Affidavits the Public Shouldn't Be Reading

Affidavits for arrest warrants are not evidence. Their contents may be correct, but they also may contain inaccuracies. Affidavits contain hearsay, speculation and assumptions. They are not subject to the rules of evidence. They are not tested by cross-examination. Their purpose is merely to convince a judge that probable cause exists to arrest someone for a crime.

Criminal trials take place in public. Criminal investigations should not. One sided affidavits have no place in the public domain unless and until they are admitted as evidence at trial.

Unfortunately, the Colorado Supreme Court today, in refusing to review Denver Bronco Perrish Cox's petition to keep the affidavit in support of his arrest warrant on sexual assault charges sealed, has now poisoned his chance at getting a fair and unbiased jury. [More...]

It was released to the media today. Multiple outlets have published the 13 page document in full. And no, I won't link to it.

The only thing redacted from it are a few sentences and the accuser's name (She's not a victim until the court rules a crime was committed. She's a complaining witness and an alleged victim.) Yet the names of the accuser's girlfriend, who was present the night of the alleged encounter, and two other Broncos who also were present, none of whom allegedly did anything wrong, appear multiple times throughout with details of their statements and actions. They may ultimately be witnesses, but until then, why broadcast their names?

So careless is the media, that headlines are appearing all over blaring things like "Report: Broncos' Cox fathered baby of rape victim" and "Affidavit: Broncos Cox Fathered Baby In Sexual Assault."

What baby? Was a baby ever born? Or was the pregnancy terminated? In the body of the second article, the reporter tersely acknowledges, "It's not clear if the woman had the baby."

The identity of the accuser is all over the internet. But of course the media, while gleefully broadcasting the down and dirty allegations against Cox and private details of the others involved, grant her anonymity.

Charges are accusations, nothing more. An arrest warrant affidavit is one cop, under oath, recapping details of an investigation in the worst light possible for the suspect, in order to get a warrant for arrest.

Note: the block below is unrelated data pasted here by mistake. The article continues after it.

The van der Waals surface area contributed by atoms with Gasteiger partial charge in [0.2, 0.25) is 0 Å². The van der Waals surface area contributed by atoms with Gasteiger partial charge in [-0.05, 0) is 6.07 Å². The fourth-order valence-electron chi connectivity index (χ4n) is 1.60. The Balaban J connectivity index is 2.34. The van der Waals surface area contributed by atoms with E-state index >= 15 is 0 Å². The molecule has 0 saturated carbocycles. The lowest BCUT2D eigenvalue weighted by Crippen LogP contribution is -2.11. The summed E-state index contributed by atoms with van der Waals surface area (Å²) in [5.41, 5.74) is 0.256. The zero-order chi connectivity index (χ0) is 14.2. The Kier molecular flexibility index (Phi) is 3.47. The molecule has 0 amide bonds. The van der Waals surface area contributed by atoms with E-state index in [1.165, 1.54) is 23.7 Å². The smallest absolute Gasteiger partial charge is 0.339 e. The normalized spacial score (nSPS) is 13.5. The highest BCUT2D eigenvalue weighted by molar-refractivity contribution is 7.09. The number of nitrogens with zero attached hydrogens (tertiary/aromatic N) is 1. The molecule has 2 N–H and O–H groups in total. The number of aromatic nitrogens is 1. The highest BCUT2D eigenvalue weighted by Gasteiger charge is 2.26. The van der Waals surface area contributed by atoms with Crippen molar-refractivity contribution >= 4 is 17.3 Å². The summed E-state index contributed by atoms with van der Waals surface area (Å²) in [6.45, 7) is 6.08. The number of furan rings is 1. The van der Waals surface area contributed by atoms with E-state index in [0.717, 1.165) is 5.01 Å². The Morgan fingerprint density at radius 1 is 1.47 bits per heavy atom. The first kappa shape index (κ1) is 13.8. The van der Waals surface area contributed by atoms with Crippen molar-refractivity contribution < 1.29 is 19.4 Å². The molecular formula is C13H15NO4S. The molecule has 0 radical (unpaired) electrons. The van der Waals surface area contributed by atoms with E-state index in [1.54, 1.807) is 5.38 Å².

That Perrish Cox impregnated the accuser doesn't make it rape. Assuming the DNA tests performed at 11 weeks on the fetus in utero are accurate, it means he had sex with her. Assuming the allegations in the affidavit are true that he later denied to the accuser and police he had sex with her, no one knows his motive in making the denials. Everyone assumes they were to cover up his guilt. Assumptions are not evidence. Juries need to keep an open mind. Trials take place in courtrooms, not on laptop screens and living rooms.

The media is out for a buck, not to enlighten the public. It wants to sell more papers, attract more viewers and increase its online traffic. It doesn't care whose privacy and constitutional rights it tramples.

This prurient interest in salacious details from pending court cases, particularly before trial when evidence has not yet been admitted or tested, has gotten out of hand. From Dominique Strauss-Kahn to Perrish Cox, in the media's eyes, all charged offenders are guilty and fair game to be trashed before trial, while accusers are saintly victims, whose very identity must be protected.

Colorado public records laws may presume these records should be public. The state legislature should revisit these laws, in light of how, since they were passed, news organizations post everything online and then allow public comments, in which malicious and salacious gossip is further spread, and Twitter and Facebook broadcast everything. After reading Perrish Cox's affidavit, I can't begin to fathom what the Court was thinking in allowing the media to have this affidavit and spread it like wildflower three months before trial.

It should be noted that in the Cox case, the DA, the defense and the accuser wanted the affidavit to remain under seal. The media persuaded the trial judge, a former long-time prosecutor, to disclose it.

If this young woman elected not to have the baby, does the whole world have to know she was impregnated? Does it have to know she thought one of the other Broncos present that night (who she says she made out with) was probably the one who had sex with her if sex took place? Does it have to know that three weeks later, she had sex with her boyfriend, also a Bronco, and his name? Does it have to know that her girlfriend spent the night in the bathroom throwing up? Or that her girlfriend assumed she (meaning the girlfriend, not the accuser) hadn't been raped because her tampon was still in the place the next morning?

Most cases don't go to trial and are resolved by plea bargain. If Cox ultimately pleads to something to resolve the case, it's doubtful any one these titillating details would be revealed. We're all better off not knowing them.

If Cox does go to trial, the public will learn in due course, along with the jury, the details of what happened, subject to the court's rulings on admissibility of evidence. There's no reason to know now. This isn't a reality TV show where the public needs to have "spoilers."

< Obama Certifies Repeal of "Don't Ask Don't Tell" | Budget Talks Fall Apart, Obama Reveals Some Details >
  • The Online Magazine with Liberal coverage of crime-related political and injustice news

  • Contribute To TalkLeft

  • Display: Sort:
    It's always been that way (5.00 / 0) (#5)
    by Jeralyn on Sat Jul 23, 2011 at 01:31:42 AM EST
    Guilt sells in America, as I've been writing here since 2003.

    As for Nancy, check out this 2005 San Francisco Chronicle oped, Guilty or not, here she comes -- Nancy Grace brings mob justice to CNN